RTÉ apologises for ‘blasphemous’ sketch after 1,100 complaints

Broadcaster acknowledges offence caused by satirical clip accusing God of rape

RTÉ said in a statement: ‘Having reviewed the feedback and complaints received up to this point, RTÉ wishes to apologise to those who were offended by the segment.’ File photograph: Cyril Byrne

RTÉ said in a statement: ‘Having reviewed the feedback and complaints received up to this point, RTÉ wishes to apologise to those who were offended by the segment.’ File photograph: Cyril Byrne

 

State broadcaster RTÉ apologised on Saturday after receiving about 1,100 complaints over a “blasphemous” sketch that ran as part of the station’s New Year’s Eve countdown show.

The broadcaster said it acknowledged that viewers were offended by the clip, which faced criticism from Catholic Primate Archbishop Eamon Martin, who said it was “deeply offensive and blasphemous”.

The programme, broadcast on RTÉ One on Thursday, featured a sketch by satirical group Waterford Whispers News.

In it, a mocked-up news report featuring former RTÉ news presenter Aengus Mac Grianna claimed that God had been arrested over “sexual harassment scandals”.

In a statement, a spokesman for the broadcaster said: “RTÉ recognises that matters which can cause offence naturally differ from person to person, within comedy and satire in particular.

“Having reviewed the feedback and complaints received up to this point, RTÉ wishes to apologise to those who were offended by the segment.

“The formal complaints received by RTÉ are being entered into our complaints system and will be responded to in accordance with the relevant statutory process.”

Viewer discretion

A warning advising “viewer discretion” has been added to the sketch on the RTÉ Player. It appears at the top of the programme and after advertisements. There is currently no plan to remove the segment of the show from the online player, but feedback and complaints will be reviewed by the national broadcaster during the week, according to a RTÉ spokesman.

Around 600 complaints had been received about the sketch by midday on Saturday. This had jumped to 1,100 by 5pm, the spokesman said.

The RTÉ spokesman said there has not yet been direct contact between the broadcaster and the archbishop.

Archbishop Martin denounced the sketch in a statement on Twitter on Friday.

He described the sketch as “deeply offensive”, “outrageous” and “insulting to all Catholics and Christians”.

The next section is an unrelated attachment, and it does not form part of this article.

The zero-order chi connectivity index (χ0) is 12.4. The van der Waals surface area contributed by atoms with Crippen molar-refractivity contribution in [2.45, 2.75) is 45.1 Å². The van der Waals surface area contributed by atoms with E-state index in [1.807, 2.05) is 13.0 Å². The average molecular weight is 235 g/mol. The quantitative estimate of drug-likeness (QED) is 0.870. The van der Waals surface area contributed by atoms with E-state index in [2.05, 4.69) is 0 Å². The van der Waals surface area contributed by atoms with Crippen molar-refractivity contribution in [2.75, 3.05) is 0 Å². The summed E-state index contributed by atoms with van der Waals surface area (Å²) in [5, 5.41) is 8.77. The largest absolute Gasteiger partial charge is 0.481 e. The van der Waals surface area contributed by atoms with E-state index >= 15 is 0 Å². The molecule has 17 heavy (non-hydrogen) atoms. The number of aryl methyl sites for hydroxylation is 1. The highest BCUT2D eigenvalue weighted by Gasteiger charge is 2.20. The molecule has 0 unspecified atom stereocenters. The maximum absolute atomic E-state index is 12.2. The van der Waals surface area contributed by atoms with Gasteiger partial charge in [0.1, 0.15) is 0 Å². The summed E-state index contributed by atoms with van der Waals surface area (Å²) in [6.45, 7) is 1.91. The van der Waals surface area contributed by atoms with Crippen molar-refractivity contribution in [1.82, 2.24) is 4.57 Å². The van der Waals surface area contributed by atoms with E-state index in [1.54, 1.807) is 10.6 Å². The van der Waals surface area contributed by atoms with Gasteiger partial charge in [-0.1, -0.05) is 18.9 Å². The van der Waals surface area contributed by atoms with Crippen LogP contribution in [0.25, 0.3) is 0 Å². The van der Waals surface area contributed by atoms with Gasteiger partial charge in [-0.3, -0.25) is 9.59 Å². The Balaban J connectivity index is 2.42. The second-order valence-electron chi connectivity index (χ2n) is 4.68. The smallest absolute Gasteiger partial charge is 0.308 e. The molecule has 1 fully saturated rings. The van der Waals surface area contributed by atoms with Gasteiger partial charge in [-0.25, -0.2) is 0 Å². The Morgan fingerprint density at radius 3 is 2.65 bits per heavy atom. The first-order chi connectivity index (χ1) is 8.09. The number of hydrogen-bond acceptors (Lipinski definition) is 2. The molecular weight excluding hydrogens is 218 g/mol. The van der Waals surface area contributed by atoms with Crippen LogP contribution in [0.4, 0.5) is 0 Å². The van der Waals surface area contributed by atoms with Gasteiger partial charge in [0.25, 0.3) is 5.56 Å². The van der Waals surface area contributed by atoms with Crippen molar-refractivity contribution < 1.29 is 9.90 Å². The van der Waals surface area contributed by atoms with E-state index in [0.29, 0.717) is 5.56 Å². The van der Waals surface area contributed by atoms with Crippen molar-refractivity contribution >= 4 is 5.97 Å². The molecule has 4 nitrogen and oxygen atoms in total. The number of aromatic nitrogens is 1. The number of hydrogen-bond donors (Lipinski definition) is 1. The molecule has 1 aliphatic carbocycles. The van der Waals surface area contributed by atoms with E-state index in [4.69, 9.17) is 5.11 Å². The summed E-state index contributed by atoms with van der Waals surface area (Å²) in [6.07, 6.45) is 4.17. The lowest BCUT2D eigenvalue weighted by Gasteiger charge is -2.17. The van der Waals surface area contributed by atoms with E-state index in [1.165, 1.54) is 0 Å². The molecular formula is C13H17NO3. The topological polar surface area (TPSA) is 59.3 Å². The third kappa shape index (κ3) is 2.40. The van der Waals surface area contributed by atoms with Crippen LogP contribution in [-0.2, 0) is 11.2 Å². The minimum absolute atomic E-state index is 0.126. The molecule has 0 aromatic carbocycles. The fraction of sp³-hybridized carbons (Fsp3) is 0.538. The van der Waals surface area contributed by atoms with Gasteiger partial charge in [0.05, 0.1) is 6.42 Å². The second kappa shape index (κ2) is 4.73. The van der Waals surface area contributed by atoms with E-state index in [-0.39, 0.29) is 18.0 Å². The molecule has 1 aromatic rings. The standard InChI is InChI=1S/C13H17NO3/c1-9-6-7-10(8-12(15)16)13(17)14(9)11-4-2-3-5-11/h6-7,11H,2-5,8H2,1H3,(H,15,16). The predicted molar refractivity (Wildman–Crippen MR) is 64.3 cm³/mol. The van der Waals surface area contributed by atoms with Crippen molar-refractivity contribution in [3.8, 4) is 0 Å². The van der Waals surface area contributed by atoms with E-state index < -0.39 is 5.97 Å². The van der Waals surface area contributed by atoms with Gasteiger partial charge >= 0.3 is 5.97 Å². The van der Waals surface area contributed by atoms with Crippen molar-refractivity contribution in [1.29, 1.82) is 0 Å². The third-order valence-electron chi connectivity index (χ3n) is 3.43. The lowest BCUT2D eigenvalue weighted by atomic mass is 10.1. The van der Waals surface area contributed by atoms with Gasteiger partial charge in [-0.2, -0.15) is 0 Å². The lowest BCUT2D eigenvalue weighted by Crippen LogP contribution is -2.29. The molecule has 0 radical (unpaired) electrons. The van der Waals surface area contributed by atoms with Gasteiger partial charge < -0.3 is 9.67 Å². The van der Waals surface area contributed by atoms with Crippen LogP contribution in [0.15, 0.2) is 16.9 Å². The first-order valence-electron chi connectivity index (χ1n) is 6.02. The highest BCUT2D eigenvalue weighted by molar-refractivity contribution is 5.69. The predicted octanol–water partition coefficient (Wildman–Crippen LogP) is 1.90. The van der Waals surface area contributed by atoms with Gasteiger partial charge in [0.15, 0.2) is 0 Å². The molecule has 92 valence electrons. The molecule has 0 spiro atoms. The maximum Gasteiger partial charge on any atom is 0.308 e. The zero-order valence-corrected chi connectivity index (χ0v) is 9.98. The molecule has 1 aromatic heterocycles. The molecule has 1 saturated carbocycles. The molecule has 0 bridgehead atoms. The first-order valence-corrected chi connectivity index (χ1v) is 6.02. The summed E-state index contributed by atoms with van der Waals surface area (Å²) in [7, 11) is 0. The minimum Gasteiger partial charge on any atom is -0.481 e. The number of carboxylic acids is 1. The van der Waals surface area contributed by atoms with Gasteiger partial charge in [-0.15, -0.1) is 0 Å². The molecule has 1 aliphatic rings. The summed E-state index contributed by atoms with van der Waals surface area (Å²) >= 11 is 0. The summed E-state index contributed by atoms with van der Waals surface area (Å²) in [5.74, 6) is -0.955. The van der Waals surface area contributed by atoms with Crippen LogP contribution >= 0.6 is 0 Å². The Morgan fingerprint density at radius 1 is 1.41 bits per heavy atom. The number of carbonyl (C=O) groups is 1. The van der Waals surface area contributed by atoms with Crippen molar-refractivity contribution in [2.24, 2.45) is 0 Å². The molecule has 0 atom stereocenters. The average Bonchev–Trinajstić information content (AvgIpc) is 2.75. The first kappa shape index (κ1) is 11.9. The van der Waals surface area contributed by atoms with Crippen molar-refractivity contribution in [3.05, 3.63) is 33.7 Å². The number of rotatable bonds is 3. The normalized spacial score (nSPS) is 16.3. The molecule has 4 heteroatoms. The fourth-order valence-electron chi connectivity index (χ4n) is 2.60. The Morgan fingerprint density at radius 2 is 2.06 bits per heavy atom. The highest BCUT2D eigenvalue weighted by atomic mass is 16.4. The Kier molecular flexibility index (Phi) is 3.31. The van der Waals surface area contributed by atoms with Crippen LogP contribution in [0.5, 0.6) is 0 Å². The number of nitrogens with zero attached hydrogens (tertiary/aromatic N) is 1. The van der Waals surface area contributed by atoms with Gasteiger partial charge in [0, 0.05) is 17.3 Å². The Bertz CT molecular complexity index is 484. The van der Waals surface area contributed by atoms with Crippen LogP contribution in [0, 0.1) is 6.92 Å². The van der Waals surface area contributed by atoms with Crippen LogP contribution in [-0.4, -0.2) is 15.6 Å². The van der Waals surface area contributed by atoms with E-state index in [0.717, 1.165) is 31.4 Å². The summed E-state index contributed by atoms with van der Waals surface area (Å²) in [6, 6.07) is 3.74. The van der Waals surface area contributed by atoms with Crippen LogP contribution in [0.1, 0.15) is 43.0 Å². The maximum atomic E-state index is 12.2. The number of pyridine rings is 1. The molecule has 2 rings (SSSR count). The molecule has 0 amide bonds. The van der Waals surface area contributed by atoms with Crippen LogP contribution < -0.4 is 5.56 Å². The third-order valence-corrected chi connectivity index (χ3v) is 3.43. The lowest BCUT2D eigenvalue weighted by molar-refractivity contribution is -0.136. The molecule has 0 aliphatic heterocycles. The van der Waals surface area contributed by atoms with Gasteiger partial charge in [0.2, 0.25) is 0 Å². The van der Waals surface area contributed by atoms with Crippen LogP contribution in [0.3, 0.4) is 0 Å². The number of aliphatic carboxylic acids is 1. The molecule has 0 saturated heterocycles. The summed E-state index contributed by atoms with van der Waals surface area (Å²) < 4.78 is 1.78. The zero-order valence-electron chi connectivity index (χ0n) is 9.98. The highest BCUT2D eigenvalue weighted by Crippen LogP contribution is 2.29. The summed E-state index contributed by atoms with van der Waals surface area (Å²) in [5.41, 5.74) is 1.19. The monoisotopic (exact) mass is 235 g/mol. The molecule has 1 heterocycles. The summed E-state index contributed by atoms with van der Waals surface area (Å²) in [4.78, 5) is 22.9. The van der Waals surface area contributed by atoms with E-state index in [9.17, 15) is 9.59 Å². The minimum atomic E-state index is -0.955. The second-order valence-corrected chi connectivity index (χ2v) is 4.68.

He wrote: “I am shocked that producer/editor of ‘NYE Countdown Show’ RTÉ RTÉOne didn’t realise how deeply offensive was a mocking ‘news report’ accusing God of rape & reporting his imprisonment. This outrageous clip should be removed immediately & denounced by all people of goodwill.

“To broadcast such a deeply offensive and blasphemous clip about God & Our Blessed Mother Mary during the Christmas season on ‘NYE Countdown Show’ on RTE, RTEOne & on Eve of the Solemn Feast of Mary, Mother of God is insulting to all Catholics and Christians.”

‘Deeply offensive’ portrayal

The archbishop tagged the RTÉ director general Dee Forbes in his tweets.

In the 23-second sketch, Mr Mac Grianna reads a mocked-up news story in which God has been arrested over “ongoing sexual harassment scandals”.

He said: “The five-billion-year-old stood accused of forcing himself on a young Middle-Eastern migrant and allegedly impregnating her against her will, before being sentenced to two years in prison, with the last 24 months suspended.”

A man dressed as God is seen being led away by a garda, and is heard shouting: “It was 2,000 years ago.”

Responding to RTÉ’s sketch, the Association of Catholic Priests (ACP) said: “The ACP, on behalf of its member and Christians of all denominations, would like to express dismay at the decision of RTÉ to televise a very offensive portrayal of the God whom Christians worship.

“The portrayal of God as a rapist is deeply offensive. In light of such provocative insensitivity, the ACP would like RTÉ to commit to a review of their polices and approaches to reporting on the Christian faith, and to make the results and relevant recommendations open to public review.”

Chairman of Irish Muslim Peace & Integration Council Shaykh Dr Umar Al-Qadri tweeted on Friday that the sketch “not only offended religious people in Ireland but also made comedy out of the very serious issue of sexual abuse. I know #RTE is better than this. Sexual abuse isn’t a topic for comedy at religious people’s expense”

However, Atheist Ireland, said criticism or mockery of religious ideas is “just as acceptable as criticism or mockery of secular ideas”.

In a statement, the organisation asked: “Is Archbishop Martin aware that the people of Ireland recently voted overwhelmingly to remove the offence of blasphemy?”

The organisation claimed the sketch was a “relatively tame comedic mockery of what many people of goodwill believe to be an immoral story in the Christian Bible, in which the creator of the universe impregnates a child who would by today’s standards be considered incapable of giving informed consent.” It said the clip did not advocate hatred that constitutes incitement to discrimination, hostility or violence. – Additional reporting: PA